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How to choose the right degree

10 December 2021
Hundreds of courses, so many possibilities!
There are many reasons to study at university, and many answers too. It can feel overwhelming to make just one choice. Here are a few things to think about when choosing your degree.

For many, university is the natural next stage in your life. You might be fresh from high school or returning from a gap year. Whatever your reasons, choosing a degree could be one of the most important decisions of your life. So, we’ve rounded up a few tips to help you make your decision.

What are you interested in?

I really can be that simple. The likelihood that you will complete your degree if you are interested in the subject area, is much greater than if you choose a degree based on your ATAR results.

Most undergraduate degrees tend to fall under two categories – generalist and vocational. The vocational degrees like nursing, teaching, engineering, architecture – are grounded in practical skills. They are often the first step to becoming accredited in a profession.

Generalist degrees like arts and sciences offer you the opportunity to pursue your interests in a much broader way. While also allowing you to balance subjects that give you the intellectual fuel to think about the world in a new way.

While it is important to ensure your degree gives you practical, job-ready skills – it is also important to get a well-rounded skill set to help you meet the problems of the future – while also enjoying yourself in the process!

What flexible study options are available?

Many University of Sydney degrees can be tailored to fit your needs, which will equip you with both the theory and practical skills you need to make an impact in your first role after graduation.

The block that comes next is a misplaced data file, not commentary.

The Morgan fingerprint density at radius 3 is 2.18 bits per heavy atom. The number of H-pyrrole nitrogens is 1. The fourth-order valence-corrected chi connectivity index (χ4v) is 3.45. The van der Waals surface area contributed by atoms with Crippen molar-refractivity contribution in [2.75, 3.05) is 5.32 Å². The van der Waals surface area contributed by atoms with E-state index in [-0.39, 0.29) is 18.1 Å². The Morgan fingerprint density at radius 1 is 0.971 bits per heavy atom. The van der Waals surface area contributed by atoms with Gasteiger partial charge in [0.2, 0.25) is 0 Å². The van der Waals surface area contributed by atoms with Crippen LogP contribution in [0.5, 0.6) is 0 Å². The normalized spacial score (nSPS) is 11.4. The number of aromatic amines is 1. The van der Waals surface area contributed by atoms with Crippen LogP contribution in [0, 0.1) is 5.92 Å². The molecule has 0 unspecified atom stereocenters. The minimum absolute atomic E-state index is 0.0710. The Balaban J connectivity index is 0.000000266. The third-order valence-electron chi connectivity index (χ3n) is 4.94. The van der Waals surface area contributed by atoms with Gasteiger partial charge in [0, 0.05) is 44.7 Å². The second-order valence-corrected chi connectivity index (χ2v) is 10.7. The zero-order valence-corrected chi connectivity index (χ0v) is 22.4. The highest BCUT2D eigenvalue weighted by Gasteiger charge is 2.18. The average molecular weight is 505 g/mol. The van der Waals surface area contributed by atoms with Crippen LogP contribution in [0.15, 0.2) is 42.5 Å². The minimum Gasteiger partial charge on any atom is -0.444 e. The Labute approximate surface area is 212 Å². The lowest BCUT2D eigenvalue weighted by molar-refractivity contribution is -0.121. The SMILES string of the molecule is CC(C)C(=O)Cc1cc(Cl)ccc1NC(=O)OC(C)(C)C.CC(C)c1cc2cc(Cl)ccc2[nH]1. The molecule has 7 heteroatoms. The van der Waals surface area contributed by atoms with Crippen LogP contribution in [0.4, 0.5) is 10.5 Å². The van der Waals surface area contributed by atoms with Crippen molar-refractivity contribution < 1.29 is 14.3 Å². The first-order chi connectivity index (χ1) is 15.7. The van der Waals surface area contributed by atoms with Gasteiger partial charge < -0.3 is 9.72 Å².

Have you thought about studying a double degree or a double major? Or, maybe pursue research options? At Sydney, there are opportunities for internships and professional work placements in your chosen industry as part of your course, and many exchange programs to consider. 

We offer many courses that fit both remote and on-campus learning. Many vocational-style degrees are better suited to on-campus study, as practical learning is a big part of the course.

It’s also worth considering how you can shape the degree format to suit your needs and what you’re hoping to achieve out of your qualification.

Are there alternate pathways to get into my course?

So you’ve found your dream course, but the way to get there isn’t as straightforward as your ATAR.

These days, your ATAR is just one of many ways to get into university. You can enrol in a similar course for the first six months to a year, then transfer your learning credits into the course you wanted to pursue in the first place – which often renders your ATAR not that important after all.

It’s important to keep an open mind, as many students choose to transfer into an entirely new subject area after their first year, simply because their dream course didn’t actually turn out to be The Dream after all.

There are also a wealth of scholarships to suit just about anyone at every stage of study. The other thing to think about is that your future employer won’t ask about your ATAR – only that you’ve got the skills and passion to make an impact in a way that matters.

What is the culutre at university like?

Going to university is more than just study. It is the clubs and societies, the facilities, your lecturers, the campus itself. You’re learning about yourself too in this next phase of your life – not just learning from your professors and tutors.

The campus location where most of your classes will take place can also influence how your life outside of the class will be like. Is it easy to get to? Will you need to live on campus or is the commute time bearable? What’s campus life like? What’s the vibe?

Make time to attend Info Day and online and in-person events. We have loads of events throughout the year, so make time to explore your options.

Why are you studying?

It’s a basic question with a lot of answers that will change and flip over time. You’re not going to be the same person you were when you start university, so it’s important to be open to that possibility and ask yourself what your reasons are for choosing a course. Why are you studying this degree?

Are you looking to help developing nations, help cure cancer, rethink the way we look at the world, solve a very specific problem in a very specific way, or simply work in your dream industry? How will the degree you choose help you do that?

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